Ok, I'm really just kinda bored right now and I'm writing a ton, but here's my explanation for the basis of the Orchestra system as well as Drifting.
Traditionally, games use linear probability distributions-in fact, most do. Even my beloved third edition Shadowrun uses a linear die system, as does Dungeons and Dragons, Call of Cthulhu and countless others. This isn't to say that linear is bad in any way so much to say that it is not always preferable. There are times when a game just isn't bettered by linear distribution-my main gripe with Dungeons and Dragons and the d20 system is that there's always a system-mandated 5% chance of arbitrary success or failure. Even a level 1 Fighter can hit a level 20 Rogue with fancy armor and gear if they get lucky. However, that Rogue will hit the Fighter almost all the time unless they get unlucky. Shadowrun's a little better about this; there's less of a reliance on individual dice outcomes, meaning that any roll is possible for anyone at a set rate, but not in as hit-or-miss as just a 5% yes or 5% no; should there be a large difference in power there's still a chance for either party to get luckier, and though it's more luck-based there's no arbitrary success or failure mandate.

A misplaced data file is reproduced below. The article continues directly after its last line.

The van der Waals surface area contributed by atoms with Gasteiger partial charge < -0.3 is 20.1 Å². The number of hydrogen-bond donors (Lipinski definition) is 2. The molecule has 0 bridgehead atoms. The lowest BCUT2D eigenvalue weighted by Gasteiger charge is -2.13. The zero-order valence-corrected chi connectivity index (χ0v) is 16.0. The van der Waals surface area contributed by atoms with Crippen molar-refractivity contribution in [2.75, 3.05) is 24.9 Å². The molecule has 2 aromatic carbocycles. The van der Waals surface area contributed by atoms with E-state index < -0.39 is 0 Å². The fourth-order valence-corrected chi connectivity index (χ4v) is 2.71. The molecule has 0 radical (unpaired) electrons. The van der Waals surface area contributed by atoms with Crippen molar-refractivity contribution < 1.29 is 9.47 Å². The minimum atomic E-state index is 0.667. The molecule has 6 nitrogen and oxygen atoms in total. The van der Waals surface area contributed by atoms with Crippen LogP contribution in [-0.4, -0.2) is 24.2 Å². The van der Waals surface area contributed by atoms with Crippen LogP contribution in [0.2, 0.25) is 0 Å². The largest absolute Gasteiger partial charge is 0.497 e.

The system I use for Orchestra, the creatively named OrchestraS, however, uses two six sided dice plus additional dice that are counted as half their face value rounded down; when more than two dice are rolled the top two are chosen at full value and the lower ones are given half value. Why? Because it works. Unless a lot of modifiers or half-dice are added on, there's never a terribly giant difference in chances to succeed, though the difference between someone throwing three dice and two is pretty noticeable as a trend but doesn't necessarily guarantee superiority. This is also why I tend to limit modifiers and half-dice gains in my systems to 3, because that leaves a estimated gain of 9 on the dice result (~2 for each half-die, 1 for each modifier), which is getting pretty broken (the difference between a near-Olympics level performance and a untrained human; the untrained person wins very, very infrequently).
For an example of the system, the maker of AnyDice was kind enough to code me an example which can also show you all the graphs and math related stuff that the system uses, from 1 to 5 dice (which is all you really need). AnyDice